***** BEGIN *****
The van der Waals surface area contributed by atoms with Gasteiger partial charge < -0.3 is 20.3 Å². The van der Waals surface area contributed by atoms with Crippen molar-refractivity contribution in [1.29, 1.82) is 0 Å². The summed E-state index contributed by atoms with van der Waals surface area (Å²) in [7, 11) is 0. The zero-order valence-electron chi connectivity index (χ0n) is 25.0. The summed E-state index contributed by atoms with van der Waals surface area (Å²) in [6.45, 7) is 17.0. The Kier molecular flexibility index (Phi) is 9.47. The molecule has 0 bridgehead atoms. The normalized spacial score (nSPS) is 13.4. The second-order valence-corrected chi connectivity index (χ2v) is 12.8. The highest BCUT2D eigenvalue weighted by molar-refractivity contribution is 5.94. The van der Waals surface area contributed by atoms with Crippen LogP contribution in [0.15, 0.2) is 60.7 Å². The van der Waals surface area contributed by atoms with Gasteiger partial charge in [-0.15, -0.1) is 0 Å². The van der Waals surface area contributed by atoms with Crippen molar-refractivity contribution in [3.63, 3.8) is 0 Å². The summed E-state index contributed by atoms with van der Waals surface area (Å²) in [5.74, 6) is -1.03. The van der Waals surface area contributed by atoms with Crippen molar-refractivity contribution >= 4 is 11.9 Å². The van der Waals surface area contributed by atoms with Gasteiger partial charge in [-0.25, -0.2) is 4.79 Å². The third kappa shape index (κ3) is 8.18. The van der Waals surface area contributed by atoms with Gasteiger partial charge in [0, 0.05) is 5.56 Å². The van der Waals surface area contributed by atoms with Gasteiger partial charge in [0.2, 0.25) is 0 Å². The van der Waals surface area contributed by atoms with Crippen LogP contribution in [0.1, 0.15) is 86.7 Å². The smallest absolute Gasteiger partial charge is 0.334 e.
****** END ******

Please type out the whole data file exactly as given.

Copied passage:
The van der Waals surface area contributed by atoms with Gasteiger partial charge < -0.3 is 20.3 Å². The van der Waals surface area contributed by atoms with Crippen molar-refractivity contribution in [1.29, 1.82) is 0 Å². The summed E-state index contributed by atoms with van der Waals surface area (Å²) in [7, 11) is 0. The zero-order valence-electron chi connectivity index (χ0n) is 25.0. The summed E-state index contributed by atoms with van der Waals surface area (Å²) in [6.45, 7) is 17.0. The Kier molecular flexibility index (Phi) is 9.47. The molecule has 0 bridgehead atoms. The normalized spacial score (nSPS) is 13.4. The second-order valence-corrected chi connectivity index (χ2v) is 12.8. The highest BCUT2D eigenvalue weighted by molar-refractivity contribution is 5.94. The van der Waals surface area contributed by atoms with Crippen LogP contribution in [0.15, 0.2) is 60.7 Å². The van der Waals surface area contributed by atoms with Gasteiger partial charge in [-0.15, -0.1) is 0 Å². The van der Waals surface area contributed by atoms with Crippen molar-refractivity contribution in [3.63, 3.8) is 0 Å². The summed E-state index contributed by atoms with van der Waals surface area (Å²) in [5.74, 6) is -1.03. The van der Waals surface area contributed by atoms with Crippen molar-refractivity contribution >= 4 is 11.9 Å². The van der Waals surface area contributed by atoms with Gasteiger partial charge in [-0.25, -0.2) is 4.79 Å². The third kappa shape index (κ3) is 8.18. The van der Waals surface area contributed by atoms with Gasteiger partial charge in [0, 0.05) is 5.56 Å². The van der Waals surface area contributed by atoms with Gasteiger partial charge in [0.2, 0.25) is 0 Å². The van der Waals surface area contributed by atoms with Crippen LogP contribution in [0.1, 0.15) is 86.7 Å². The smallest absolute Gasteiger partial charge is 0.334 e.